Portuguese government recomme…

Portuguese government recommends school not renew proprietary licences


Portugal's ministry of Educations is advising schools in the country not to renew their licences for proprietary operating systems and office applications. The ministry, in its letter addressed to all schools in October, announced it would no longer refund these costs, a spokesperson for the ministry confirmed only yesterday.

"The Ministry of Education and Science suggested that schools do not renew the (proprietary) licenses for this year and next year. It announced it will not transfer to the schools' budgets the corresponding amount", the spokesperson explained. "However, schools are free to renew licenses by using their own funds."

The new policy is targeting 19,300 desktop computers, 31,500 laptops and 1,300 servers that were distributed to the country's schools between 2004 and 2007. All of these came included with proprietary software licences, to be renewed every year.

The ministry adds that, in 2009, schools received 111 thousand computers that have a perpetual license for using the proprietary software vendor's operating system and its other applications. For these PCs the new policy will not change anything.

The ministry thinks the new policy will help save 850.000 euro in the current school year. The schools all together paid 1.1 million euro in license fees to the proprietary software vendor during the school year 2009 to 2010, and 950,000 euro during the school year 2010 to 2011. "Assuming that each year the number of equipments in good working order decreases and the discount level of prices charged by the proprietary vendor is equivalent to the previous period, for this school year the amount would be in the order of 850,000 euro."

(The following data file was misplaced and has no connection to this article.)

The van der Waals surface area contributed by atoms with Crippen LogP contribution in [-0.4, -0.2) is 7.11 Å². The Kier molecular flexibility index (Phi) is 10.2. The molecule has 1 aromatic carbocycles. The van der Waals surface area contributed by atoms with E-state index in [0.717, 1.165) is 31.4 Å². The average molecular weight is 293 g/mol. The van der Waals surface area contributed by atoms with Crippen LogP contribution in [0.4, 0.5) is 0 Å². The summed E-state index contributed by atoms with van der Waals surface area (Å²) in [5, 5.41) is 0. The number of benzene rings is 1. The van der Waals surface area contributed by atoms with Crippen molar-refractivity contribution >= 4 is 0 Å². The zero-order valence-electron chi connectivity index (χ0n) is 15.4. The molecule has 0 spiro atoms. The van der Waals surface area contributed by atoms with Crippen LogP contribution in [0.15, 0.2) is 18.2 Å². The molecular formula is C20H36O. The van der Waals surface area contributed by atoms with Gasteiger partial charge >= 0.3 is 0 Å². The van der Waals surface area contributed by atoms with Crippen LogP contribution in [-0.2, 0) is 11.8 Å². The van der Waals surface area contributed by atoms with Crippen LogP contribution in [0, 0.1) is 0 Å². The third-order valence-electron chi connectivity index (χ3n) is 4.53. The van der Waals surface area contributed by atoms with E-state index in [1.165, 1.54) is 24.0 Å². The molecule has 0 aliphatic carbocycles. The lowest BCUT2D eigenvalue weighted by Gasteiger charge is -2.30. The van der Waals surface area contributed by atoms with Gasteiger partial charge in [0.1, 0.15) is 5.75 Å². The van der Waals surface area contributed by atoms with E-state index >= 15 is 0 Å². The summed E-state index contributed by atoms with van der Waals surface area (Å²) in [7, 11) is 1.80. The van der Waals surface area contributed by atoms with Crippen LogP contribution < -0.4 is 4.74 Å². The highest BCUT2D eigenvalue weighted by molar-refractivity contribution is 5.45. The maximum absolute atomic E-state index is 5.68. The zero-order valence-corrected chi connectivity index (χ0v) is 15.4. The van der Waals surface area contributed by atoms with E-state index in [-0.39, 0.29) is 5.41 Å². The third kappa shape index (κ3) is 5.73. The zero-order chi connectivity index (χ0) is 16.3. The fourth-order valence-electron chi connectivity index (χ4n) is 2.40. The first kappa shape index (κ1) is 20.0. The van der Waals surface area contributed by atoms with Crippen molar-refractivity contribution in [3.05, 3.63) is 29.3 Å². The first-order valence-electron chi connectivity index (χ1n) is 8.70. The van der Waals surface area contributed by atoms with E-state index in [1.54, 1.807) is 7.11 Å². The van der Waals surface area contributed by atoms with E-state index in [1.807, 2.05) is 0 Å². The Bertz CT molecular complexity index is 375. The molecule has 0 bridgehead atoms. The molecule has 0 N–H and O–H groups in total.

The ministry does not know how much money the schools have paid to renew the proprietary software licences before 2009, as these refunds were handled by regional directorates of education.

According to the spokesperson, since 2004 all computers in all schools in Portugal offer the user to choose, when starting the computer, between a proprietary configuration or one based on Linux and other free and open source applications. "The Ministry of Education has made an effort to create conditions for teaching and using ICT in a vendor independent, diverse system environment."

The ministry itself is also using open source applications, mostly for servers and other components of the IT infrastructure. "This type of software is not yet widespread on the desktop, although we several pilots have been conducted."

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